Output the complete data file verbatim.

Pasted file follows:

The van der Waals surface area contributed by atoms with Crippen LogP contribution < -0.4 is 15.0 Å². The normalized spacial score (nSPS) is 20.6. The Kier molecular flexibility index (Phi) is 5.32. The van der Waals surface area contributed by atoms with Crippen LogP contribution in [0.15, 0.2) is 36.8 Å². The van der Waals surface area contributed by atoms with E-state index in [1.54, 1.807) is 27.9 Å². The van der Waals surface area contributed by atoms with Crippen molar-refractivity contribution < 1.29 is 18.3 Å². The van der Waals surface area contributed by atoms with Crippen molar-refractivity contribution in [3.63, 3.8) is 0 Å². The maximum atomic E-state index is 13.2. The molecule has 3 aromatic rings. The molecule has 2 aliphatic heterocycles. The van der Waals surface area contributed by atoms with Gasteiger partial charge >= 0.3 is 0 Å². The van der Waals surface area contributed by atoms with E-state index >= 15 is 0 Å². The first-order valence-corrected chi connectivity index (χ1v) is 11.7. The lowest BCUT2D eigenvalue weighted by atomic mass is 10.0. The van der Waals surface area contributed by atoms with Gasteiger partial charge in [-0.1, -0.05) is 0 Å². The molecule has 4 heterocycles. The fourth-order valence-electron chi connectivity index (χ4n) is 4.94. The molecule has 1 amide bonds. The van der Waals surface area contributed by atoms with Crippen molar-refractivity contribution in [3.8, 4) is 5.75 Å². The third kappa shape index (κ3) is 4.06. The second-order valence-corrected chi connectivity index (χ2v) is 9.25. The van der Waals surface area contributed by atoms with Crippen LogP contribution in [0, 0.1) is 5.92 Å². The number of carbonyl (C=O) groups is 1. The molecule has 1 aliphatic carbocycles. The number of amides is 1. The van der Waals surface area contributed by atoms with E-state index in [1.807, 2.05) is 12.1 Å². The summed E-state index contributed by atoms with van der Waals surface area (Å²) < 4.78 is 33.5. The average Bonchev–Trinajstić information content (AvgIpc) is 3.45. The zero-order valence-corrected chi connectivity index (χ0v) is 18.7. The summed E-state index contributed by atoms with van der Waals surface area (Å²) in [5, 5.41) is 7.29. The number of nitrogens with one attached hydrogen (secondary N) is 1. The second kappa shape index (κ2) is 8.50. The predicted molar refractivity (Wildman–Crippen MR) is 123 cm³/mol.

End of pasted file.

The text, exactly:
The van der Waals surface area contributed by atoms with Crippen LogP contribution < -0.4 is 15.0 Å². The normalized spacial score (nSPS) is 20.6. The Kier molecular flexibility index (Phi) is 5.32. The van der Waals surface area contributed by atoms with Crippen LogP contribution in [0.15, 0.2) is 36.8 Å². The van der Waals surface area contributed by atoms with E-state index in [1.54, 1.807) is 27.9 Å². The van der Waals surface area contributed by atoms with Crippen molar-refractivity contribution < 1.29 is 18.3 Å². The van der Waals surface area contributed by atoms with Crippen molar-refractivity contribution in [3.63, 3.8) is 0 Å². The maximum atomic E-state index is 13.2. The molecule has 3 aromatic rings. The molecule has 2 aliphatic heterocycles. The van der Waals surface area contributed by atoms with Gasteiger partial charge >= 0.3 is 0 Å². The van der Waals surface area contributed by atoms with E-state index >= 15 is 0 Å². The first-order valence-corrected chi connectivity index (χ1v) is 11.7. The lowest BCUT2D eigenvalue weighted by atomic mass is 10.0. The van der Waals surface area contributed by atoms with Gasteiger partial charge in [-0.1, -0.05) is 0 Å². The molecule has 4 heterocycles. The fourth-order valence-electron chi connectivity index (χ4n) is 4.94. The molecule has 1 amide bonds. The van der Waals surface area contributed by atoms with Crippen molar-refractivity contribution in [3.8, 4) is 5.75 Å². The third kappa shape index (κ3) is 4.06. The second-order valence-corrected chi connectivity index (χ2v) is 9.25. The van der Waals surface area contributed by atoms with Crippen LogP contribution in [0, 0.1) is 5.92 Å². The number of carbonyl (C=O) groups is 1. The molecule has 1 aliphatic carbocycles. The number of amides is 1. The van der Waals surface area contributed by atoms with E-state index in [1.807, 2.05) is 12.1 Å². The summed E-state index contributed by atoms with van der Waals surface area (Å²) < 4.78 is 33.5. The average Bonchev–Trinajstić information content (AvgIpc) is 3.45. The zero-order valence-corrected chi connectivity index (χ0v) is 18.7. The summed E-state index contributed by atoms with van der Waals surface area (Å²) in [5, 5.41) is 7.29. The number of nitrogens with one attached hydrogen (secondary N) is 1. The second kappa shape index (κ2) is 8.50. The predicted molar refractivity (Wildman–Crippen MR) is 123 cm³/mol.